Written by Raya Chalabi and Marwa Rashad
DUBAI (Reuters) – A Saudi court on Monday sentenced prominent women’s rights activist Loujain Al-Hathloul to five years and eight months in prison in a trial that sparked international condemnation as Riyadh faces new US surveillance, local media reported.
Al-Hathloul, 31, has been detained since 2018 after her arrest with at least 12 other women’s rights activists.
The ruling, reported by Al-Sabeq and Al-Sharq Al-Awsat newspapers, poses an early challenge to Crown Prince Mohammed bin Salman’s relationship with US President-elect Joe Biden, who has criticized Riyadh’s record on human rights.
Local media reported that Al-Hathloul is accused of seeking to change the Saudi political system and harm national security. The court suspended two years and 10 months of her sentence – or most of the time her arrest was already spent on May 15, 2018 – with subsequent parole.
Newspapers said that Al-Hathloul could therefore be released at the end of February 2021, with the possibility of her returning to prison if she committed any crime.
United Nations human rights experts described the accusations as “bogus” and, along with prominent human rights groups and representatives in the United States and Europe, called for her release.
Rights groups and her family say Al-Hathloul, who has championed women’s right to drive and end the male guardianship system in the kingdom, has been subjected to mistreatment with electric shocks, waterboarding, flogging and sexual assault. The Saudi authorities denied the charges.
The ruling on Al-Hathloul came after nearly three weeks of imprisonment by a court in Riyadh of the Saudi-American doctor, Walid Al-Fitaihi, for six years, despite US pressure to release him in a case described by rights groups as politically motivated.
Foreign diplomats said that the two trials aimed to send a message at home and abroad that Saudi Arabia would not yield to pressure in human rights cases.
One diplomat said Riyadh may also use the camel as leverage in future negotiations with the Biden administration.
Biden said he would take a more assertive stance with the kingdom, the oil giant and the main buyer of US arms, than President Donald Trump, who has been a staunch supporter of Prince Mohammed.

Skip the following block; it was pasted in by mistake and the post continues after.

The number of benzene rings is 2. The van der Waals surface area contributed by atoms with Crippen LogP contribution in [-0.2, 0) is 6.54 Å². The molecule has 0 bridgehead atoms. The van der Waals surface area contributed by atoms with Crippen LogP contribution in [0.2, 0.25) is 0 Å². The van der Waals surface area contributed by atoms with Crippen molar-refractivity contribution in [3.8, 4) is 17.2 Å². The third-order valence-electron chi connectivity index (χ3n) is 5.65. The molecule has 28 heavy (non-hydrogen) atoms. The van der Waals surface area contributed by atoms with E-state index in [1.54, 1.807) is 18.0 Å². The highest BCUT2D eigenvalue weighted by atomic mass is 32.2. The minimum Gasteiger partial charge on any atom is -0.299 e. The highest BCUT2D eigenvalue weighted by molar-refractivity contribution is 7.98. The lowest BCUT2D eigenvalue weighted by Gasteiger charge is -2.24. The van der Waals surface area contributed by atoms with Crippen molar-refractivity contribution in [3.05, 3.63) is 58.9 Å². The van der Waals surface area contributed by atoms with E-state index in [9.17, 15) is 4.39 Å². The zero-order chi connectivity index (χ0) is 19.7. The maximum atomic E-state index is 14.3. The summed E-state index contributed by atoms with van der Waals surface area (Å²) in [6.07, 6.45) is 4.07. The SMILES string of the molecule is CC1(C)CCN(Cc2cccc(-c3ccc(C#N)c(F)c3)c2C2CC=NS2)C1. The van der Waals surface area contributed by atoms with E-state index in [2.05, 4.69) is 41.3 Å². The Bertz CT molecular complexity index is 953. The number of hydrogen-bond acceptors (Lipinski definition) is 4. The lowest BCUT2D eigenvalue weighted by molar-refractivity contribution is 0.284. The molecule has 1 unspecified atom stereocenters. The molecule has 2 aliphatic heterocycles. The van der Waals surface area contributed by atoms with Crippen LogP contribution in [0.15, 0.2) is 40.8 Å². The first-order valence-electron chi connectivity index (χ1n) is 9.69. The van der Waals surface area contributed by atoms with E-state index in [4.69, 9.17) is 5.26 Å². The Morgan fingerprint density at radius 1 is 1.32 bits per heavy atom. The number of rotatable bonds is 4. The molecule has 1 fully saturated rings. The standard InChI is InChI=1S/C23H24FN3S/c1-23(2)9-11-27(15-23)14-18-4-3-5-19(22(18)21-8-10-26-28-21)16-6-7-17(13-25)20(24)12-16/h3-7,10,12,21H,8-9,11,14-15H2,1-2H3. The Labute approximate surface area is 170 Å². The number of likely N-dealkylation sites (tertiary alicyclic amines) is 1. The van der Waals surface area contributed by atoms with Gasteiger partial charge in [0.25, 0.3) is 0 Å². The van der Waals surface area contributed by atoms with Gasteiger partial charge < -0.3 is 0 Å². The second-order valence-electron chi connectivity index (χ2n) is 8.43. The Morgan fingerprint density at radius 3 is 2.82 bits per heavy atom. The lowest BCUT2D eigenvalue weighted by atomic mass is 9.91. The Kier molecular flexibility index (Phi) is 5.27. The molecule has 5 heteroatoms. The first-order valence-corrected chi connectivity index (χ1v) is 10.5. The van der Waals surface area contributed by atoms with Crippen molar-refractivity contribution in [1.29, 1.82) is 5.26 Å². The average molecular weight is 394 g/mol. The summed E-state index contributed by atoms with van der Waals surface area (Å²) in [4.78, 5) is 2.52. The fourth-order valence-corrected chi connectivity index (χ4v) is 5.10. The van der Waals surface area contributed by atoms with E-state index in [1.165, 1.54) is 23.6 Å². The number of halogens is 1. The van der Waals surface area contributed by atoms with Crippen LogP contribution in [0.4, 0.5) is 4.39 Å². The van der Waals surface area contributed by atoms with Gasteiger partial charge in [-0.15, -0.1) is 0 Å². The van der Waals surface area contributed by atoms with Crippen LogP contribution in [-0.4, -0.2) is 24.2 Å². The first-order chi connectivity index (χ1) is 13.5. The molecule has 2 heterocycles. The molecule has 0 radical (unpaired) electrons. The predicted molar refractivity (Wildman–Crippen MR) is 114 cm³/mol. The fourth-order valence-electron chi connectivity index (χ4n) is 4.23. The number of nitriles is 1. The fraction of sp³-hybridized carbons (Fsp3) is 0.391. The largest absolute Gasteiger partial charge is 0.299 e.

The fare card
Al-Hathloul came to prominence in 2013 when it began public campaigns for women’s right to drive in Saudi Arabia.
Saudi officials said that the arrest of the activists was carried out on suspicion of harming Saudi interests and providing support to hostile elements abroad. Some of the female detainees were released while their trials were continuing.
Activist Nasima al-Saada was sentenced to five years in prison, with two suspended, in late November, according to Human Rights Watch.
The Al-Hathloul family revealed their indictment after referring their case to the Specialized Criminal Court in Riyadh, which was originally created to try terror suspects but has been used over the past decade to try supposed dissidents.
The main charges against Al-Hathloul, which carry a sentence of up to 20 years, include the following: seeking to change the Saudi political system, calling for an end to male guardianship, attempting to apply for a job at the United Nations, attending digital privacy training, and communicating with foreigners. Other Saudi human rights groups and activists.
Al-Hathloul has also been accused of speaking to foreign diplomats and international media about women’s rights in the kingdom, including Reuters, which declined to comment.
“The case against Loujain, which is based solely on her human rights activism, is a misrepresentation of justice and reveals the depths they will go to to root out independent voices,” said Adam Coogle of Human Rights Watch. The Saudi government media office did not immediately respond to a Reuters request for comment.
(Coverage by Raya Chalabi and Aziz Al Yaqoubi in Dubai and Marwa Rashad in London; written by Raya Chalabi; Editing by Gareth Jones and Angus MacSwane)